Isa Genzken in conversation with Wolfgang Tillmans Camera Austria (2003): 7-18
Wolfgang Tillmans: Chicago was the first city to have skyscrapers?
Isa Genzken: Chicago was the birthplace of skyscrapers; there was a big fire once that destroyed almost all the houses – at one fell swoop – and then they started building up. That's how the first skyscrapers came about. Earlier than in New York.
Wolfgang Tillmans: It was because they invented lifts, wasn't it?
Isa Genzken: Yes.
Wolfgang Tillmans: I remember reading that once. OTIS invented them, I think, and that's why there just weren't any skyscrapers before that. But skyscrapers have always taken your fancy, haven't they?
Isa Genzken: I was twenty-one when I first went to New York, and I was so fascinated by the architecture and glad that something like that existed and that I was able to have this visual experience that I thought to myself, this is where I want to live. To me, New York had a direct link with sculpture – that must have been it. Although at twenty-one I wasn’t a sculptress yet, I was just starting my studies and I didn’t even know what I wanted to do. New York is a city of incredible stability and solidity. And then the height of the buildings – that impressed me, like the people who always seemed a bit happier than the Germans in the street. When I came back to Germany it seemed to me that it wasn't particularly nice, my visual surroundings – it was all so dreary. And modernism hardly features at all in Germany. Ok, there was Bauhaus and there was this and that, but modernism is practically non-existent in architecture. You can see loads of modern architecture in New York: there was the Empire State Building in the thirties, then there were the Twin Towers… I mean, the Twin Towers were extremely modern… The awful thing about architecture here is that everything, almost everything, is done in the cheapest construction style, the cheapest. They don't make sure people use the best materials, they just use what's cheapest. Just look at Potsdamer Platz, it's like a piece of scenery! It's all done so cheap, it could be in Cologne or in Tenerife... They would never allow something like that in New York, they just have an incredible sense of quality.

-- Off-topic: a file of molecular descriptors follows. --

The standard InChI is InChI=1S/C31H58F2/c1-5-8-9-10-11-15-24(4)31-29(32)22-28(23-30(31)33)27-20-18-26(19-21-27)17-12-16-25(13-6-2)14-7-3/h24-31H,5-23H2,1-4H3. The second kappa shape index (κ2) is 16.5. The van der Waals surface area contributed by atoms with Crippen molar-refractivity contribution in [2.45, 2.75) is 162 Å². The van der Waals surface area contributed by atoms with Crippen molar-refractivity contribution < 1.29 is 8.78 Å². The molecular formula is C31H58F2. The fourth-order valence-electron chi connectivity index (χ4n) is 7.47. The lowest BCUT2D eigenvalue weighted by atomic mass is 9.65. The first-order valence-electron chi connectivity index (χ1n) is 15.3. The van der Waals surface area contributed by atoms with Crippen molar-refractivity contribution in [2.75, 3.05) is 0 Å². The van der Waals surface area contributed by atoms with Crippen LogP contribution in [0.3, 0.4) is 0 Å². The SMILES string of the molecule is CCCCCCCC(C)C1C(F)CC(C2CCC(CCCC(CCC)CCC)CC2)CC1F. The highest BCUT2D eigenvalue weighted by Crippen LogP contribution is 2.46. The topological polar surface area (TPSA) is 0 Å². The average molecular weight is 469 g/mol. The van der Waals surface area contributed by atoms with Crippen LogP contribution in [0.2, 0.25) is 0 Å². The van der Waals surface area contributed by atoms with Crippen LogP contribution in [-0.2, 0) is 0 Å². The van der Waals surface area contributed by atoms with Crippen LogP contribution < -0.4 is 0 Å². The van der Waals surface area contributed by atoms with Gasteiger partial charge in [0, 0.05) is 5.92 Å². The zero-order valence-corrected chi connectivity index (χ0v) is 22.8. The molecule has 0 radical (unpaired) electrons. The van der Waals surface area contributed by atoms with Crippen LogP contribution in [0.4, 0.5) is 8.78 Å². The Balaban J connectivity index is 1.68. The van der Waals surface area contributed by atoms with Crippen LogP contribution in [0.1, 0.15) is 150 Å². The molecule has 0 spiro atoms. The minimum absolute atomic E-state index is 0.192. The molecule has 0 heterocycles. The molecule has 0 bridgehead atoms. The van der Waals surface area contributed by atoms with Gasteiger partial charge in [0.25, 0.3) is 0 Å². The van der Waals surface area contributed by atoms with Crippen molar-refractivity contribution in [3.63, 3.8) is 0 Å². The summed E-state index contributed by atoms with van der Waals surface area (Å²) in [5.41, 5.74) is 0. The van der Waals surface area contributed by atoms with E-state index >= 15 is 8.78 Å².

Text feature in Camera Austria 81/2003, Page 7-18. (Translation: Richard Watts)